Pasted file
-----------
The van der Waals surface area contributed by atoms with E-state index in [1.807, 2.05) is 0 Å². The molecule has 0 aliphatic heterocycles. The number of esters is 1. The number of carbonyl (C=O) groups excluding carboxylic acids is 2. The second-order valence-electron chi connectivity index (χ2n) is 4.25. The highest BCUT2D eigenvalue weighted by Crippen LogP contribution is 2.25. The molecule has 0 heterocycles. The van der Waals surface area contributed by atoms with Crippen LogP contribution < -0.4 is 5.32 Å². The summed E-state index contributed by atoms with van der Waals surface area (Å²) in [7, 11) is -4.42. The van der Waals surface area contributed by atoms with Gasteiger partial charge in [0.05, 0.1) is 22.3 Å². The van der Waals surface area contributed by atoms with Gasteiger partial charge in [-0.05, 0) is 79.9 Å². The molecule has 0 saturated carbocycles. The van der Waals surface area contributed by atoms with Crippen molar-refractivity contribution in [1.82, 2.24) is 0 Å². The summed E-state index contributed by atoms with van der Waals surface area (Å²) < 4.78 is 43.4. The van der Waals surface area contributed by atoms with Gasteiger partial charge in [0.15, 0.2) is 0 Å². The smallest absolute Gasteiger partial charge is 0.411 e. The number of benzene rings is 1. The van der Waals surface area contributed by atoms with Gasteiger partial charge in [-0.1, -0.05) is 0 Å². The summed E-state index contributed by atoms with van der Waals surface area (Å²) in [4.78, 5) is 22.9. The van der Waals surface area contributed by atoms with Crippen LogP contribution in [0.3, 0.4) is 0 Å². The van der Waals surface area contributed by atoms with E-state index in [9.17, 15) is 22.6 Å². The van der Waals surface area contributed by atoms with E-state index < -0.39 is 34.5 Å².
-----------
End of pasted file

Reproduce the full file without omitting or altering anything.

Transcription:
The van der Waals surface area contributed by atoms with E-state index in [1.807, 2.05) is 0 Å². The molecule has 0 aliphatic heterocycles. The number of esters is 1. The number of carbonyl (C=O) groups excluding carboxylic acids is 2. The second-order valence-electron chi connectivity index (χ2n) is 4.25. The highest BCUT2D eigenvalue weighted by Crippen LogP contribution is 2.25. The molecule has 0 heterocycles. The van der Waals surface area contributed by atoms with Crippen LogP contribution < -0.4 is 5.32 Å². The summed E-state index contributed by atoms with van der Waals surface area (Å²) in [7, 11) is -4.42. The van der Waals surface area contributed by atoms with Gasteiger partial charge in [0.05, 0.1) is 22.3 Å². The van der Waals surface area contributed by atoms with Gasteiger partial charge in [-0.05, 0) is 79.9 Å². The molecule has 0 saturated carbocycles. The van der Waals surface area contributed by atoms with Crippen molar-refractivity contribution in [1.82, 2.24) is 0 Å². The summed E-state index contributed by atoms with van der Waals surface area (Å²) < 4.78 is 43.4. The van der Waals surface area contributed by atoms with Gasteiger partial charge in [0.15, 0.2) is 0 Å². The smallest absolute Gasteiger partial charge is 0.411 e. The number of benzene rings is 1. The van der Waals surface area contributed by atoms with Gasteiger partial charge in [-0.1, -0.05) is 0 Å². The summed E-state index contributed by atoms with van der Waals surface area (Å²) in [4.78, 5) is 22.9. The van der Waals surface area contributed by atoms with Crippen LogP contribution in [0.3, 0.4) is 0 Å². The van der Waals surface area contributed by atoms with E-state index in [9.17, 15) is 22.6 Å². The van der Waals surface area contributed by atoms with E-state index < -0.39 is 34.5 Å².